From late 1896 through early 1897, a full ten years before the flight of the first known powered dirigible, thousands of people across America claimed to see strange lights in the night sky; heard voices and music emanating from a mysterious airship. Some accounts described a cigar-shaped gasbag, others noted vast, flapping canvas wings and large wheels like a paddle steamer's. One early eye witness even insisted he'd glimpsed two men suspended in the ship's undercarriage, furiously working bicycle pedals. From Sacramento to Chicago, folks from all walks of life strove to convince skeptical journalists that what they'd seen was not, in fact, an elaborate hoax.
The most carefully researched book written to date about the phenomenon is probably The Great Airship Mystery by Daniel Cohen. Cohen gives a well-rounded account of the circumstances and evidence before concluding --quite sensibly-- that the airship probably never existed. (Bummer.)
Several other authors have offered up far more juicy theories. Michael Busby maintains in his own book Solving the 1879 Airship Mystery that a secret society of mad genius inventors joined forces to build a handful of highly advanced aircraft worthy of Jules Verne, each of which, after being viewed by countless drunken farmhands in the Midwest, inexplicably crashed and burned over the Atlantic ocean.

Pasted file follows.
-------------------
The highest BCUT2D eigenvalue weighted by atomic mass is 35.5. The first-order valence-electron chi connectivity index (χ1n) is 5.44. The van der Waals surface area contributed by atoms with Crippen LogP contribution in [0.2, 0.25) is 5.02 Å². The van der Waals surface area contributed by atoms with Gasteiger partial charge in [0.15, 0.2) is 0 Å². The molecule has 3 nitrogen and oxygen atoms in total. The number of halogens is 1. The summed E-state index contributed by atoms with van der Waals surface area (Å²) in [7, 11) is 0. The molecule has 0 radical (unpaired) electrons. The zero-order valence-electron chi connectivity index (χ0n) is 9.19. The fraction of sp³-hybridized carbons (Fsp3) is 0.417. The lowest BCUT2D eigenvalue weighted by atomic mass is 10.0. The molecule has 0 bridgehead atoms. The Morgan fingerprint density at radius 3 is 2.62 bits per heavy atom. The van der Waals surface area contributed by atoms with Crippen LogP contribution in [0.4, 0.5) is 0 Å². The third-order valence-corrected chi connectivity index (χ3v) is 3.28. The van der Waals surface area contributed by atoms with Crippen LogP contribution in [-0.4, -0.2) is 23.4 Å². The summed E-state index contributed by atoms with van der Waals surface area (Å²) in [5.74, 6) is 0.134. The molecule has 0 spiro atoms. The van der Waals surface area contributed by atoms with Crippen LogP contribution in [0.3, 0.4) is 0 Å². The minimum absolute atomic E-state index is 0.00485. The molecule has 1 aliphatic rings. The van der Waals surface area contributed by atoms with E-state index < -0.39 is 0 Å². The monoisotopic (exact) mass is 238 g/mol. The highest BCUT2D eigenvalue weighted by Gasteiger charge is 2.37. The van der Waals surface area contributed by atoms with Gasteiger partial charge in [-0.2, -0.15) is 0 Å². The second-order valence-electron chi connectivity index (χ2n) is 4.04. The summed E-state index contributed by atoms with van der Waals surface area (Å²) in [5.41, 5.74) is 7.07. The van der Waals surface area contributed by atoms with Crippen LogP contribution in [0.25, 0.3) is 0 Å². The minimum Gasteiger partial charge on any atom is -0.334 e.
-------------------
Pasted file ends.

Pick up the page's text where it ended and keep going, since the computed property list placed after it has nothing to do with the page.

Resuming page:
Noted ufologist/parapsychologist/journalist John Keel includes the sightings in the book UFOs: Operation Trojan Horse as compelling evidence for his long-standing hypothesis that certain "non-human or spiritual intelligence sources" have been staging elaborate events for centuries to manipulate and misinform the human pysche. (Other examples he cites as include the fairy folk of Middle Europe, vampire legends, black helicopter sightings, poltergeist phenomena and UFOs.)
Although the initial sightings in the US ended in 1897, several more sightings occurred in England, Europe and New Zealand from 1909 through 1913. In 1912, vaudeville superstars Elsie Baker and Billy Murray recorded a little ditty about the airship fervor entitled "Mysterious Moon" and recorded it on wax cylinder.